International's Women's Day arrives Wednesday and it will include an International Women's Strike in 50 countries and A Day Without a Woman protest here in the U.S.
But not everyone is feeling the solidarity.
The group Right2Speak is organizing a "positive counter-movement" to the A Day Without a Woman protest. While A Day Without a Woman is encouraging women not to go to work and to avoid shopping in order to shine a spotlight on the social, economic, cultural and political contributions of women, Right2Speak wants women "to continue working, serving, giving, sharing and loving their communities, their families and their endeavors."
Right2Speak describes itself as "a group of conservative and liberty-loving Americans who proudly serve as a gracious counter-balance to the extreme liberal voices attempting to represent all women in the mainstream media and social media on matters of policy and personal freedoms." Currently, the group has about 500 followers on Facebook.
The group was founded this year in the wake of the Women's March on Washington that saw more that 2 million people take to the streets in the capital and other cities the day after President Trump's inauguration to express their concerns about the new administration's agenda.
The founders of Right2Speak believe that march did not represent all women, especially conservative women. The same organizers who helped start the Women's March also helped put together A Day Without a Woman.
"With disproportionate media attention going to the recent Women’s March movement, there is a very important story that is not being told,” said Toni Anne Dashiell, the founder of Right2Speak. "This is the story of the women in America who have been cast to the side by the spectacle of the extreme far left. We believe all women have the right to speak, the right to participate and the right to express their values without being dismissed."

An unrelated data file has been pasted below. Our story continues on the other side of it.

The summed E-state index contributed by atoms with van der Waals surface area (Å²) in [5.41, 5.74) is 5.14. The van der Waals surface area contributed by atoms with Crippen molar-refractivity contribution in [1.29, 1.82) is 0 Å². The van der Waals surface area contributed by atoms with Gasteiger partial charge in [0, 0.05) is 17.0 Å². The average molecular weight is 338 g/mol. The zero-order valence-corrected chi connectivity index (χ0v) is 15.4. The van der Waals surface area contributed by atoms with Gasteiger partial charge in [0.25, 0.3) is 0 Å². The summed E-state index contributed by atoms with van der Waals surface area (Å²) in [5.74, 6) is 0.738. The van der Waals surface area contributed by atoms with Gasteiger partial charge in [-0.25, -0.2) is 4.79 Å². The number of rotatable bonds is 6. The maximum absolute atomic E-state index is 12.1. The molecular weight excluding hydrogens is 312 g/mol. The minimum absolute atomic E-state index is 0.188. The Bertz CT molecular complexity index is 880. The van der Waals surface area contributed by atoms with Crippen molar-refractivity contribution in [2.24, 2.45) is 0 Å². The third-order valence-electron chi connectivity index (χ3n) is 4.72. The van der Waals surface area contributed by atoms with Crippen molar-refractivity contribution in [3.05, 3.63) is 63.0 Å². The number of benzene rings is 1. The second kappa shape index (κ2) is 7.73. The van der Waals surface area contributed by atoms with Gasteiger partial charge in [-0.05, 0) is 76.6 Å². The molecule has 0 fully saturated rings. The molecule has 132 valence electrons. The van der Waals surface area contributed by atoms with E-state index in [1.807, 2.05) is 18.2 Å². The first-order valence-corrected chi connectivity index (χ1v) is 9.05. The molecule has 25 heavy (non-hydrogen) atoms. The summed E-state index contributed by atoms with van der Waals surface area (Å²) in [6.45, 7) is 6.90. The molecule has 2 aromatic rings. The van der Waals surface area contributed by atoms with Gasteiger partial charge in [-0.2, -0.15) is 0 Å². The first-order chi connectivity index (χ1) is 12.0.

The group is encouraging women to post photos on social media of themselves doing what they love using the hashtags #NotMyProtest and #WeShowUp. Right2Speak is also asking women to attend or organize "power lunches" in their area and to post pictures from the event.
"We don’t feel like the voices on the far left represent all women," said Ohio Right2Speak spokeswoman LeeAnn Johnson. "We won’t allow our voices to be drowned out. Instead, we will participate with grace and dignity. The heartland of America often gets ignored, and we’re standing up so that our voice is heard."
"We are voices of reason and integrity, of both love and liberty," said Right2Speak member Robin Moore. "I will fight not just for my voice to be heard, but for the voices of all women who are being marginalized by this far-left movement.”
The organizers of A Day Without a Woman do not claim any political and they stress inclusivity. A statement on their website says, "women’s rights are human rights, regardless of a woman’s race, ethnicity, religion, immigration status, sexual identity, gender expression, economic status, age or disability."
Yet, much of the organizers' platform — such as advocating a "living minimum wage," extending labor protections to undocumented immigrants and gay rights — are more in keeping with traditional liberal politics. And the Women's March on Washington was widely understood as a protest against Trump.